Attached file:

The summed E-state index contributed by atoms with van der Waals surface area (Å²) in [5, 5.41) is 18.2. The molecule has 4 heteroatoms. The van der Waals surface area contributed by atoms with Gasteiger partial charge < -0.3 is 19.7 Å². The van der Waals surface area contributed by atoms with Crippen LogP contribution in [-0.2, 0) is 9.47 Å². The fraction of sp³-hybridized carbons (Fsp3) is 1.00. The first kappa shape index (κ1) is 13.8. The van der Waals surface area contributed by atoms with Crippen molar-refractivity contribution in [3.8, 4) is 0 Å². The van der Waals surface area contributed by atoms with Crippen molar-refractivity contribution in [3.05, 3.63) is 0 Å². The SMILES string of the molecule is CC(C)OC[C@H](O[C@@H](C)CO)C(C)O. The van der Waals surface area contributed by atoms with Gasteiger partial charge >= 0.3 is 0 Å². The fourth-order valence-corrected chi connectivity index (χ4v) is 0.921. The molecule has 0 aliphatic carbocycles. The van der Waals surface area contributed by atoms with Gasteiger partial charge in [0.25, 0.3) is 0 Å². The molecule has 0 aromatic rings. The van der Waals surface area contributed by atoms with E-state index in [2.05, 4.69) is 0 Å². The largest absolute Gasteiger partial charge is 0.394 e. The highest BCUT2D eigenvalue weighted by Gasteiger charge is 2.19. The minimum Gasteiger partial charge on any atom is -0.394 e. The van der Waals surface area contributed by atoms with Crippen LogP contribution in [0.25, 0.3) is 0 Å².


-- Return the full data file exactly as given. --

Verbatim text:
The summed E-state index contributed by atoms with van der Waals surface area (Å²) in [5, 5.41) is 18.2. The molecule has 4 heteroatoms. The van der Waals surface area contributed by atoms with Gasteiger partial charge < -0.3 is 19.7 Å². The van der Waals surface area contributed by atoms with Crippen LogP contribution in [-0.2, 0) is 9.47 Å². The fraction of sp³-hybridized carbons (Fsp3) is 1.00. The first kappa shape index (κ1) is 13.8. The van der Waals surface area contributed by atoms with Crippen molar-refractivity contribution in [3.8, 4) is 0 Å². The van der Waals surface area contributed by atoms with Crippen molar-refractivity contribution in [3.05, 3.63) is 0 Å². The SMILES string of the molecule is CC(C)OC[C@H](O[C@@H](C)CO)C(C)O. The van der Waals surface area contributed by atoms with Gasteiger partial charge >= 0.3 is 0 Å². The fourth-order valence-corrected chi connectivity index (χ4v) is 0.921. The molecule has 0 aliphatic carbocycles. The van der Waals surface area contributed by atoms with Gasteiger partial charge in [0.25, 0.3) is 0 Å². The molecule has 0 aromatic rings. The van der Waals surface area contributed by atoms with E-state index in [2.05, 4.69) is 0 Å². The largest absolute Gasteiger partial charge is 0.394 e. The highest BCUT2D eigenvalue weighted by Gasteiger charge is 2.19. The minimum Gasteiger partial charge on any atom is -0.394 e. The van der Waals surface area contributed by atoms with Crippen LogP contribution in [0.25, 0.3) is 0 Å².